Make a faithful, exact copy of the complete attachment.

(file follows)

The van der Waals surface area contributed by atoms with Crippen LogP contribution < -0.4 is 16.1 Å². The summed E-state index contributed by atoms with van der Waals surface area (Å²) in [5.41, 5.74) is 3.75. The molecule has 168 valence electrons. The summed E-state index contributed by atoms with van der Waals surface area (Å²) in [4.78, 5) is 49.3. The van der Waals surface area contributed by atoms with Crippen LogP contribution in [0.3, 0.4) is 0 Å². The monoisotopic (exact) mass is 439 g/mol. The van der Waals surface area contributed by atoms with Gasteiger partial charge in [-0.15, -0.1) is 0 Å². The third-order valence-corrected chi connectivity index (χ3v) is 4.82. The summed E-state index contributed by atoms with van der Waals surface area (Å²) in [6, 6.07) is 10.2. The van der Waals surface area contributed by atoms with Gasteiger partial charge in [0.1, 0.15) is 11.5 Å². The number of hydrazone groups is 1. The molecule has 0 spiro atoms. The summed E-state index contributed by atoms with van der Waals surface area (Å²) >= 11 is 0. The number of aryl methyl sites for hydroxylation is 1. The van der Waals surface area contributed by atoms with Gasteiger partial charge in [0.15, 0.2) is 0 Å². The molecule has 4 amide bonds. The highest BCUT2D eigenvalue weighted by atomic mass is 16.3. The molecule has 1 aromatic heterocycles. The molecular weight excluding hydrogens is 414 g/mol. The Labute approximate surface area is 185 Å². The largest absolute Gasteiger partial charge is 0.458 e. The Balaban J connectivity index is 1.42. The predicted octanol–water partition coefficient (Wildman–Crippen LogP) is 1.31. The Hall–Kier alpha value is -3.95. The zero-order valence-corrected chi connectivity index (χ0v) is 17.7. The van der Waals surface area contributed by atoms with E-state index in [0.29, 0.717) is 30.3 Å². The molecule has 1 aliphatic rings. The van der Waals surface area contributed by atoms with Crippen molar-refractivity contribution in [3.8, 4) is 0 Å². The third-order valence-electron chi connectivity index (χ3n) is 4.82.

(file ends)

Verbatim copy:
The van der Waals surface area contributed by atoms with Crippen LogP contribution < -0.4 is 16.1 Å². The summed E-state index contributed by atoms with van der Waals surface area (Å²) in [5.41, 5.74) is 3.75. The molecule has 168 valence electrons. The summed E-state index contributed by atoms with van der Waals surface area (Å²) in [4.78, 5) is 49.3. The van der Waals surface area contributed by atoms with Crippen LogP contribution in [0.3, 0.4) is 0 Å². The monoisotopic (exact) mass is 439 g/mol. The van der Waals surface area contributed by atoms with Gasteiger partial charge in [-0.15, -0.1) is 0 Å². The third-order valence-corrected chi connectivity index (χ3v) is 4.82. The summed E-state index contributed by atoms with van der Waals surface area (Å²) in [6, 6.07) is 10.2. The van der Waals surface area contributed by atoms with Gasteiger partial charge in [0.1, 0.15) is 11.5 Å². The number of hydrazone groups is 1. The molecule has 0 spiro atoms. The summed E-state index contributed by atoms with van der Waals surface area (Å²) >= 11 is 0. The number of aryl methyl sites for hydroxylation is 1. The van der Waals surface area contributed by atoms with Gasteiger partial charge in [0.15, 0.2) is 0 Å². The molecule has 4 amide bonds. The highest BCUT2D eigenvalue weighted by atomic mass is 16.3. The molecule has 1 aromatic heterocycles. The molecular weight excluding hydrogens is 414 g/mol. The Labute approximate surface area is 185 Å². The largest absolute Gasteiger partial charge is 0.458 e. The Balaban J connectivity index is 1.42. The predicted octanol–water partition coefficient (Wildman–Crippen LogP) is 1.31. The Hall–Kier alpha value is -3.95. The zero-order valence-corrected chi connectivity index (χ0v) is 17.7. The van der Waals surface area contributed by atoms with E-state index in [0.29, 0.717) is 30.3 Å². The molecule has 1 aliphatic rings. The van der Waals surface area contributed by atoms with Crippen molar-refractivity contribution in [3.8, 4) is 0 Å². The third-order valence-electron chi connectivity index (χ3n) is 4.82.